The king of the role-playing games is dead at age 69.
Gary Gygax, who created Dungeons and Dragons, lived in Lake Geneva, Wisconsin.
Game Spy Magazine's interview with him in 2004 ended by asking Gygax how he wanted to be remembered:
I was gonna say, "Better here than Philadelphia," but I think somebody already did that. [Laughs] I would like the world to remember me as the guy who really enjoyed playing games and sharing his knowledge and his fun pastimes with everybody else.
Well, OK, but he's also the guy who spawned the debate about role playing games. So depending on your point of view, Gary Gygax is either the guy who pushed Western civilization to a new depth of depravity, or the guy who pushed a new generation toward literature, database management, critical thinking, reasoning, and resource management skills.
(h/t Julia Schrenkler)
Who's the bigger D&D geek... Bob or Julia?
I've never played a role-playing game. I don't even care for Scrabble.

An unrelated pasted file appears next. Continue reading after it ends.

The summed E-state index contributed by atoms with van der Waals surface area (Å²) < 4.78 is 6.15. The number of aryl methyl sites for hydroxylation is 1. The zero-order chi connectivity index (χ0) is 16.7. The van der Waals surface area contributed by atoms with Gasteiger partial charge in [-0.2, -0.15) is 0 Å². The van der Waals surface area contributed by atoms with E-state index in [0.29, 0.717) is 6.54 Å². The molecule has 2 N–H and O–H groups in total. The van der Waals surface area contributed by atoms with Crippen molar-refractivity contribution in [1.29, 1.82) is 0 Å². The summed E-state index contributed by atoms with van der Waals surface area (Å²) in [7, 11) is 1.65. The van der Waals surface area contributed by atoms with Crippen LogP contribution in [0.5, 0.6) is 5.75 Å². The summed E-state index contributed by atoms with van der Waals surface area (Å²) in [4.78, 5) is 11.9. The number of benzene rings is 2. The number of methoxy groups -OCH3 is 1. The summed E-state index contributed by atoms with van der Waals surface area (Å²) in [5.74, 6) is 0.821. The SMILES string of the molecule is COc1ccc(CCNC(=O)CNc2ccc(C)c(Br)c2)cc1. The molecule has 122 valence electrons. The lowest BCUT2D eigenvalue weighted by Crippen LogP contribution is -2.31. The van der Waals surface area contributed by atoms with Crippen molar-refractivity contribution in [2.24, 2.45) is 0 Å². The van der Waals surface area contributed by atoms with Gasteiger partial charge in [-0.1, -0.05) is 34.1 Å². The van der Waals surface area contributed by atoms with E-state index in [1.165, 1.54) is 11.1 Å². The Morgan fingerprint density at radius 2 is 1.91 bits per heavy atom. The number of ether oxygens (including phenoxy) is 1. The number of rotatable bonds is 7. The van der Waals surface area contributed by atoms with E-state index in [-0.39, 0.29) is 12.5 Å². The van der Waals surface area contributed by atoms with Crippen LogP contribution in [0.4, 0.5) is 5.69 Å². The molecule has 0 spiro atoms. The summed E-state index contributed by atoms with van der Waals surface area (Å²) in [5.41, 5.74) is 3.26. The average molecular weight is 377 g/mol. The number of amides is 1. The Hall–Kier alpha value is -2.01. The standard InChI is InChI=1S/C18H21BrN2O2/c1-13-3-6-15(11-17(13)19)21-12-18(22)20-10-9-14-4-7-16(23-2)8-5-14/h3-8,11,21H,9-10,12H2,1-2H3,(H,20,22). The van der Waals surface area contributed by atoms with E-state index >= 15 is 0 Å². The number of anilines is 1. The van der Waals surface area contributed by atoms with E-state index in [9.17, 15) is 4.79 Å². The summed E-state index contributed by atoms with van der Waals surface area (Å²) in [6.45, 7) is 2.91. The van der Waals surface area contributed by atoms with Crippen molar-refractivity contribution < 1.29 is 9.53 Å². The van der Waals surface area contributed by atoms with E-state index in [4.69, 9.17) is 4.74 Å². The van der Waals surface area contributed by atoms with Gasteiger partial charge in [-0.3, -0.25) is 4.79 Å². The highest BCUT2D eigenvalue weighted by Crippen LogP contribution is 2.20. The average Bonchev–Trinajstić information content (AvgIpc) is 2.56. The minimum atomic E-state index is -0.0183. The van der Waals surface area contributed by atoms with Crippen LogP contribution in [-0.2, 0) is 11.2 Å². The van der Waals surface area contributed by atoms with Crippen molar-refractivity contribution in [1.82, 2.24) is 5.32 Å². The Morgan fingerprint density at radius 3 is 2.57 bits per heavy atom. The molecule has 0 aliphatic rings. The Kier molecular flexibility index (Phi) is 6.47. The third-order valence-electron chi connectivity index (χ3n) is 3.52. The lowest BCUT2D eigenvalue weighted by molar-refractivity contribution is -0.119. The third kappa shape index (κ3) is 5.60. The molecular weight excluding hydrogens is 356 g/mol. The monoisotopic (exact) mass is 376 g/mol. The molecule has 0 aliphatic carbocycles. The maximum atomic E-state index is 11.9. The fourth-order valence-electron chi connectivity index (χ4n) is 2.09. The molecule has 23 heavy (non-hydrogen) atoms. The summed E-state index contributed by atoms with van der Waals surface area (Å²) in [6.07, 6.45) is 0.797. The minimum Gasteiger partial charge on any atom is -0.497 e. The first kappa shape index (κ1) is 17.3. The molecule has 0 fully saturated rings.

I can't speak for Julia other than to say she's much more in tune with "cool."
Julia and Bob ain't got nothin' on me! I'm the bigger D&D geek by leaps and bounds since I played with the original first edition boxed set. Badge of honor or curse of the nerd.
Mark S. Jungmann
Minnesota Public Radio
P.S. I heard about this an hour before your post.
Those links at the bottom are interesting. As a youth I dabbled in the d&d. I had the lead figurines, which I spent untold hours painting. I brought them to school, where we played with them during recess. Then one day I was told to take my 'little friends' (her words, not mine) home. A parent had apparently been informed that we'd been playing with them & notified the school that the devil had entered the building.
As an adult, I read a bit, do database work to pay the bills, and spend time thinking about & discussing public policy, to kill time. None of my old d&d buddies have yet joined the occult, to my knowledge.